1796 Draped Bust dollars are popular among coin hobbyists as an early American dollar type that is now considered widely scarce and highly collectible. The 1796 Draped Bust dollar was designed by Robert Scot and first appeared in 1795. It represents the second major silver dollar type following the Flowing Hair dollar that was also designed by Scot and was first released in 1794.
The 1796 Draped Bust dollar is a very expensive type coin that is generally collected by financially well-heeled coin collectors. The prices, though high from the perspective of most coin collectors, are probably more understandable when taken in the context of the relative scarcity of 1796 Draped Bust dollars and, really, all early American dollars.
Only 79,920 Draped Bust dollars were minted in 1796, and only a small fraction of these still survive today. By some estimates, less than 4,000 are thought to still exist today, and most of these exhibit some type of issue, such as past cleanings, holes, gouges, deep scratches, or the like. Entry-level prices for 1796 Draped Bust dollars start at around $750 for a problem piece with holes, heavy scratches, a severe cleaning, or other issues. Problem-free pieces in a grade of Good-4 are considerably more expensive and often are found for a minimum price of $1,500 to $1,750.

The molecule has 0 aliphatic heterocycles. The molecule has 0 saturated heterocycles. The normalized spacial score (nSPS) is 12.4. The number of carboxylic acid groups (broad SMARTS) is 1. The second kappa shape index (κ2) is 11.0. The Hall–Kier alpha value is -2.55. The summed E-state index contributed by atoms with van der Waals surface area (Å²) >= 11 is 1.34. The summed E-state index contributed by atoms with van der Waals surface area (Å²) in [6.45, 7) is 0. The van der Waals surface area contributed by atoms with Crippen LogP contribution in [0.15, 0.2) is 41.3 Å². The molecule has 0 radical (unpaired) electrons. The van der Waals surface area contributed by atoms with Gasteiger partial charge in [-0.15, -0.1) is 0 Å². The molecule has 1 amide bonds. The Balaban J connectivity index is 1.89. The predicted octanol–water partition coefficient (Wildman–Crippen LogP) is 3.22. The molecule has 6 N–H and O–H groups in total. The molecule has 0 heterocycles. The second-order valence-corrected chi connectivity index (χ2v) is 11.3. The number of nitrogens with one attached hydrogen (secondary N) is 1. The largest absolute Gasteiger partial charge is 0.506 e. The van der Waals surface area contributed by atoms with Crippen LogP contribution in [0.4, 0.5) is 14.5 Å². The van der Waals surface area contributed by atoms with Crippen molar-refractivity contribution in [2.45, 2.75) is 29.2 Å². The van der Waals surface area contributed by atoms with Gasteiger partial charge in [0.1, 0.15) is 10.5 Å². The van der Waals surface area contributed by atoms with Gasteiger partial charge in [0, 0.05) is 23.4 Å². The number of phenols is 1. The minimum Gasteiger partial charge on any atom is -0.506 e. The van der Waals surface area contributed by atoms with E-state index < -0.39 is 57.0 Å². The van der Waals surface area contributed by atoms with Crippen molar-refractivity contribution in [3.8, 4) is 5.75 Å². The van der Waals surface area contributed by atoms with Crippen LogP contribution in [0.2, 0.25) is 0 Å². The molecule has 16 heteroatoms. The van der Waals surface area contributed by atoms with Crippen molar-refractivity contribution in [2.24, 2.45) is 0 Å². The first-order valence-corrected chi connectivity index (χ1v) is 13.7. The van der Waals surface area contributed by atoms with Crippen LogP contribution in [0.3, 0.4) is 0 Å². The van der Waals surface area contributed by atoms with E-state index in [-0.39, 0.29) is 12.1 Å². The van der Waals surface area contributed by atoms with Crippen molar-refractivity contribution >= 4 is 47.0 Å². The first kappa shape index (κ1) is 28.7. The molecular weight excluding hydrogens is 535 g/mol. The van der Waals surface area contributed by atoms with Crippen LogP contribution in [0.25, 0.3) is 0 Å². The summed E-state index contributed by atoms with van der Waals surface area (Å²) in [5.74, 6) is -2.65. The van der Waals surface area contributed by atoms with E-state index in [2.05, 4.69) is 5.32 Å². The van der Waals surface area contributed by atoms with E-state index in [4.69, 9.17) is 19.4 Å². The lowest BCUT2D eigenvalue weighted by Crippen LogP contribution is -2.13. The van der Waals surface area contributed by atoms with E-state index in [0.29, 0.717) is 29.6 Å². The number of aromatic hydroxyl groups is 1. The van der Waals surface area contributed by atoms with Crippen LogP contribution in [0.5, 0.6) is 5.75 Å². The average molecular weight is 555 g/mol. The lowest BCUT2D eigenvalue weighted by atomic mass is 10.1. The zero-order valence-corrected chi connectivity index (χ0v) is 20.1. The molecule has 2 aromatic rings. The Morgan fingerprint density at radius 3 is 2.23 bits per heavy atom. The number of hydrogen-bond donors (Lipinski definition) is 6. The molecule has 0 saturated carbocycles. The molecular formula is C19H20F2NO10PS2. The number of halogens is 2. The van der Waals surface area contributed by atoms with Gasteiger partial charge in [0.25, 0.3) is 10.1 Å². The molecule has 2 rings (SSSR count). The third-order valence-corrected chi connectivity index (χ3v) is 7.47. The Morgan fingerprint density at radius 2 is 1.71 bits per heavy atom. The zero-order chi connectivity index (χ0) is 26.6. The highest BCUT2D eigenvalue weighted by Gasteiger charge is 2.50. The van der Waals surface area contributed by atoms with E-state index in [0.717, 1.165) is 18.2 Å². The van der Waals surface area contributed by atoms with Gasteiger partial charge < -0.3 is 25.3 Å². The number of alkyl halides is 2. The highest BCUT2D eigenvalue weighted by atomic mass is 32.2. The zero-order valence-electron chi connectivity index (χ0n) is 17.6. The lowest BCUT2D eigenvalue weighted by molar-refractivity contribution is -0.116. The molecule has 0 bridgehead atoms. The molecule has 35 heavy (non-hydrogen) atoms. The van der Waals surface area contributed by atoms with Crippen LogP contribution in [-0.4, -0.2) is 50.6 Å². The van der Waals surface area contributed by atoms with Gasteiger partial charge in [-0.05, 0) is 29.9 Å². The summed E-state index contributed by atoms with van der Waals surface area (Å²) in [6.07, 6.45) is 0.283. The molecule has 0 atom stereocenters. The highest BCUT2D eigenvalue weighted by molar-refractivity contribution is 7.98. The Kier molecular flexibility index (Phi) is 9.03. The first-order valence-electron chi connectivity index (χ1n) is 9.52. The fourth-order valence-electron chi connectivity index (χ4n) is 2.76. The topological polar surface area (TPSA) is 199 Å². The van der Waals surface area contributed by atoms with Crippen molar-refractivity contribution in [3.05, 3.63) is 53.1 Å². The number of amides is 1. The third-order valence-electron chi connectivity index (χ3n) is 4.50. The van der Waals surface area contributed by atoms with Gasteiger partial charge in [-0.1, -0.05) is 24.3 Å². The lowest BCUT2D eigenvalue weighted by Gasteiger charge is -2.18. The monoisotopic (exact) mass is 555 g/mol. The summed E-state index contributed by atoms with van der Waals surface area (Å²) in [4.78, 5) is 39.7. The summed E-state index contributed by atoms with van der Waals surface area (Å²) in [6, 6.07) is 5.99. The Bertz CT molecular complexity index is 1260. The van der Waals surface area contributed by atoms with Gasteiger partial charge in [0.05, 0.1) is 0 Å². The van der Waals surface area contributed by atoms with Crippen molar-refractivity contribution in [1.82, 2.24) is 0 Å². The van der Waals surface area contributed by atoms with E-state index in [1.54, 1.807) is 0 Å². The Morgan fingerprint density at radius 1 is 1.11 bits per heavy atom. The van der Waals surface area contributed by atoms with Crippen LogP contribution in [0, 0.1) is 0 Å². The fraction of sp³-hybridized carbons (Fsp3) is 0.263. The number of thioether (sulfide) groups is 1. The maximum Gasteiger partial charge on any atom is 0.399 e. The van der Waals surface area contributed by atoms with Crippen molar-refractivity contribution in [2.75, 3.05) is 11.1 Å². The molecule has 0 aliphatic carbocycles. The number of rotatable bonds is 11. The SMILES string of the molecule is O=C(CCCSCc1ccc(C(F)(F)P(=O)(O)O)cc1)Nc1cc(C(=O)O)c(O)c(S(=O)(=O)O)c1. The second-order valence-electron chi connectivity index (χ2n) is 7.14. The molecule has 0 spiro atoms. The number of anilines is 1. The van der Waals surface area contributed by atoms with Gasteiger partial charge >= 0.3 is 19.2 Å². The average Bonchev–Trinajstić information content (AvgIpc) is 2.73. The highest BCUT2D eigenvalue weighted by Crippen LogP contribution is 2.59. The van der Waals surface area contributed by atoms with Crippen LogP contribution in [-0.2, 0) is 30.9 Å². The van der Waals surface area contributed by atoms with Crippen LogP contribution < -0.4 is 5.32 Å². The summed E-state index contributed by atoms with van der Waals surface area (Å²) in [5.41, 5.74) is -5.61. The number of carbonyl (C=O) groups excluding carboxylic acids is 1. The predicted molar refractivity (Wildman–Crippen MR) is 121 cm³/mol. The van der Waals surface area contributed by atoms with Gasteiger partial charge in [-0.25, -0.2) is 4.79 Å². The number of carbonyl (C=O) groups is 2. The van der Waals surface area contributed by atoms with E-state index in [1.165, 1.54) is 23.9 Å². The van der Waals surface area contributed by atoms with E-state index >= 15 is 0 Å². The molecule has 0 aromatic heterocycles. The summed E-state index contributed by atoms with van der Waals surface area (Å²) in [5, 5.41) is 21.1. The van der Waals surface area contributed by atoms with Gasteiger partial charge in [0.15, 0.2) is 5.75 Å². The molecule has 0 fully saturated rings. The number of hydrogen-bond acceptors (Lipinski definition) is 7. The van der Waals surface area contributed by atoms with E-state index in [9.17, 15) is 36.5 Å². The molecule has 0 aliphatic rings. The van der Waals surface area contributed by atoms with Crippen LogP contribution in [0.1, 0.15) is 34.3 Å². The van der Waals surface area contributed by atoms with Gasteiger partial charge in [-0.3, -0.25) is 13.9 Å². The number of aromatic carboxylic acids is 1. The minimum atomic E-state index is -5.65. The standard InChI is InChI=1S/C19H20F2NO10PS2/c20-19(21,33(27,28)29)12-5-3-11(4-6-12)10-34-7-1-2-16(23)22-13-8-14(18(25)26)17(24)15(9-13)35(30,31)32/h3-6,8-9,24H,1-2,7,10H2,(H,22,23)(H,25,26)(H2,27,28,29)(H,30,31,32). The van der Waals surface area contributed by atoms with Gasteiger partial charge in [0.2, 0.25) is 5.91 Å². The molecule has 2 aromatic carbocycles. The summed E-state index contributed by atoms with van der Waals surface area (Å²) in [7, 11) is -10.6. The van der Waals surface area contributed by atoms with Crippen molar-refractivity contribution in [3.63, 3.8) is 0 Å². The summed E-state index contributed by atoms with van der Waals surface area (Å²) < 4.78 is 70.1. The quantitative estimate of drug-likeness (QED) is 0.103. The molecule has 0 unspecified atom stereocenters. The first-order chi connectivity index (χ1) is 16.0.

Draped Bust dollar enthusiasts have identified several distinct design varieties among 1796 Draped Bust dollars. These include the following:
1796 Small Date, Small Letters
1796 Small Date, Large Letters
1796 Large Date, Small Letters
While each of these varieties is generally the same in lower circulated grades as any other listed above, there is some price spread in the uncirculated grade threshold. The most expensive of these in the grade of Mint State-60 is the 1796 Small Date, Large Letters variety, which is worth around $75,000 to $80,000. Very few specimens survive among any of the top grades, but there are also only a relative handful of collectors who are pursuing each of the attributed Draped Bust dollars in grades as high as uncirculated.